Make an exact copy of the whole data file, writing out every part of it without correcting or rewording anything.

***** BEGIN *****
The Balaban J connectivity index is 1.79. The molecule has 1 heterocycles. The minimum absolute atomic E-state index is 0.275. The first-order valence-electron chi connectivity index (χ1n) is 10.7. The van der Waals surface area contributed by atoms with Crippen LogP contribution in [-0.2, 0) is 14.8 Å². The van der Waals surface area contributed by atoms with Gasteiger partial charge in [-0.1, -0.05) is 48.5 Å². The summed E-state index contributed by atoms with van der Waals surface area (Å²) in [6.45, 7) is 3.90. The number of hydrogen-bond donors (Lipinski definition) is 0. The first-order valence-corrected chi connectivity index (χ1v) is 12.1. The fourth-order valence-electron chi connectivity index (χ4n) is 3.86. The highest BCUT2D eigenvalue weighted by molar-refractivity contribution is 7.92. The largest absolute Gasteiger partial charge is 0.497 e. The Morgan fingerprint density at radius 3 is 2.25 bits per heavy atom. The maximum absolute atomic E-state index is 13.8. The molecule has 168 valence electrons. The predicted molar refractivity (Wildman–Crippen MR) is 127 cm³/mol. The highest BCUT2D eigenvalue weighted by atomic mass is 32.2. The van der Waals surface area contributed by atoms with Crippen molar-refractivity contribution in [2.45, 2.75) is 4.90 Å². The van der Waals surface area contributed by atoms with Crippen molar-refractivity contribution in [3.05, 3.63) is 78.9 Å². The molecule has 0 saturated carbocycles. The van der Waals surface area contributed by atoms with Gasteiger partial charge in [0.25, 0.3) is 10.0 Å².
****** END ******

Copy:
The Balaban J connectivity index is 1.79. The molecule has 1 heterocycles. The minimum absolute atomic E-state index is 0.275. The first-order valence-electron chi connectivity index (χ1n) is 10.7. The van der Waals surface area contributed by atoms with Crippen LogP contribution in [-0.2, 0) is 14.8 Å². The van der Waals surface area contributed by atoms with Gasteiger partial charge in [-0.1, -0.05) is 48.5 Å². The summed E-state index contributed by atoms with van der Waals surface area (Å²) in [6.45, 7) is 3.90. The number of hydrogen-bond donors (Lipinski definition) is 0. The first-order valence-corrected chi connectivity index (χ1v) is 12.1. The fourth-order valence-electron chi connectivity index (χ4n) is 3.86. The highest BCUT2D eigenvalue weighted by molar-refractivity contribution is 7.92. The largest absolute Gasteiger partial charge is 0.497 e. The Morgan fingerprint density at radius 3 is 2.25 bits per heavy atom. The maximum absolute atomic E-state index is 13.8. The molecule has 168 valence electrons. The predicted molar refractivity (Wildman–Crippen MR) is 127 cm³/mol. The highest BCUT2D eigenvalue weighted by atomic mass is 32.2. The van der Waals surface area contributed by atoms with Crippen molar-refractivity contribution in [2.45, 2.75) is 4.90 Å². The van der Waals surface area contributed by atoms with Crippen molar-refractivity contribution in [3.05, 3.63) is 78.9 Å². The molecule has 0 saturated carbocycles. The van der Waals surface area contributed by atoms with Gasteiger partial charge in [0.25, 0.3) is 10.0 Å².